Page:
What is Heroin?

Heroin is an opioid processed from the naturally occurring opiate morphine. Like all opioids, Heroin, is highly addictive both psychologically and psychically due to the fast acting euphoric effects that it causes in users. Heroin is one of the most popular drugs of abuse among recreational users. Even in small doses heroin can be fatal because of it potency and from other unknown substances that may be within it as it is produced and distributed  illicitly and unregulated. 6-MAM (6-Monoacetylmorphine) is the metabolite of heroin, making it the preferred test to screen for the use of heroin rather than a standard opiate screen.

Cut-Off Levels (ng/mL)

200 ng/mL (Urine)

Window of Detection

1 – 3 Days (Urine)


How is it Used?

Heroin is commonly injected intravenously but can also be insufflated nasally, inhaled, or taken orally. Users often will melt down the substance to then be injected by syringe, a practice that also comes with many health risks like the spread of disease.

What are the Effects?

The effects of heroin or much like other opioids in that it produces the pain relieving euphoric effects but due to the fact that heroin is more often injected the effects are much more rapid and users have described the feeling of a “rush” of euphoria followed by a sleepy wakefulness that can last for hours. Since the effects are so intense and rapid it creates a very high potential for abuse and dependency. When a user begins taking heroin, like other opioids, the body will build a tolerance for the drug.  Users will eventually need to take larger and larger doses to achieve the “rush” or effects that they desire. This can lead to detrimental health effects and possible overdose or death.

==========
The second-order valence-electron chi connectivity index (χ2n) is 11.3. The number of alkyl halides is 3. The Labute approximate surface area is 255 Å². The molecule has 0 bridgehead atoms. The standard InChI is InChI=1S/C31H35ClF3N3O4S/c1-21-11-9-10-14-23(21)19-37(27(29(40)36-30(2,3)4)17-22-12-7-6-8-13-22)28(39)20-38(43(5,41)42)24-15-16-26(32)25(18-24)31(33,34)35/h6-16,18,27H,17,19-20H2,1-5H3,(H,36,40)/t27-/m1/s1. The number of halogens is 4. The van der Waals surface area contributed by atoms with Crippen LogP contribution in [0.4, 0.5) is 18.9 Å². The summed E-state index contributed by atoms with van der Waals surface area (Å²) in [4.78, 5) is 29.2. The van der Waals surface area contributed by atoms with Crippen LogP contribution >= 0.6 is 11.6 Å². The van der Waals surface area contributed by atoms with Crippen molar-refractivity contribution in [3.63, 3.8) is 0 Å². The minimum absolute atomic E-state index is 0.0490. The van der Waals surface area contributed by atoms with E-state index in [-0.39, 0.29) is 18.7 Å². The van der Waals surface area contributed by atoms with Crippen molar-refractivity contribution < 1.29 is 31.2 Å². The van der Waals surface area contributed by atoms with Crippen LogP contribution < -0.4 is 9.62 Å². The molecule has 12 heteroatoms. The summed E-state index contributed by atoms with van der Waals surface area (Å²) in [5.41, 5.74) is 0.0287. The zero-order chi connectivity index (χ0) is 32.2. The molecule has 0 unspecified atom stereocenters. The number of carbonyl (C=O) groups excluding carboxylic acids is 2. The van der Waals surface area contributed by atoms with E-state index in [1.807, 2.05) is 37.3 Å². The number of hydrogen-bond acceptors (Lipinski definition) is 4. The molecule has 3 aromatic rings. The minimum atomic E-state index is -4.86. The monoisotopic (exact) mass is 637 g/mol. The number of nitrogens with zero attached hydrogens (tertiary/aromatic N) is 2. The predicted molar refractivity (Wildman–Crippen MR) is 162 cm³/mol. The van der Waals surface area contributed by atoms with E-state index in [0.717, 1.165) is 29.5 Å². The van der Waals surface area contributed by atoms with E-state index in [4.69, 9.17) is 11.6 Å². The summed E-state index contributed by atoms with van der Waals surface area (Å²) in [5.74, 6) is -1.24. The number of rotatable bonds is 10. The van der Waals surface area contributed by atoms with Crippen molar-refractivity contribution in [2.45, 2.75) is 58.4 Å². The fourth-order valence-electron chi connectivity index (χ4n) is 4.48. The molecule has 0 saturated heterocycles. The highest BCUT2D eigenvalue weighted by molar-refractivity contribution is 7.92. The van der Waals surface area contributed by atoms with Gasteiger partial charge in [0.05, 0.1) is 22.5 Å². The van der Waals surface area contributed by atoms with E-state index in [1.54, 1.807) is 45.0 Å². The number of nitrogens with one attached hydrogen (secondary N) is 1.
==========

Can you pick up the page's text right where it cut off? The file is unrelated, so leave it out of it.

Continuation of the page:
Common Symptoms

  • Dry mouth
  • Warm flushing of the skin
  • Heavy feeling in the arms and legs
  • Nausea and vomiting
  • Severe itching
  • Clouded mental functioning
  • Going “on the nod,” a back-and-forth state of being conscious and semiconscious
  • Insomnia
  • Collapsed veins for people who inject the drug
  • Damaged tissue inside the nose for people who sniff or snort it
  • Infection of the heart lining and valves
  • Abscesses (swollen tissue filled with pus)
  • Constipation and stomach cramping
  • Liver and kidney disease
  • Lung complications, including pneumonia
  • Mental disorders such as depression and antisocial personality disorder
  • Death

Common Street Names

  • H

  • Horse

  • Smack

  • Chiva

  • Thunder

  • Negra

What does it Look Like?

Heroin can come in a variety of forms most commonly a brown or blackish tar like substance and white powder.

Legal Status

Schedule I substance under the U.S. Controlled Substance Act.

Testing Options

  • Integrated Urine Test Cup
  • Urine Test Dip Card

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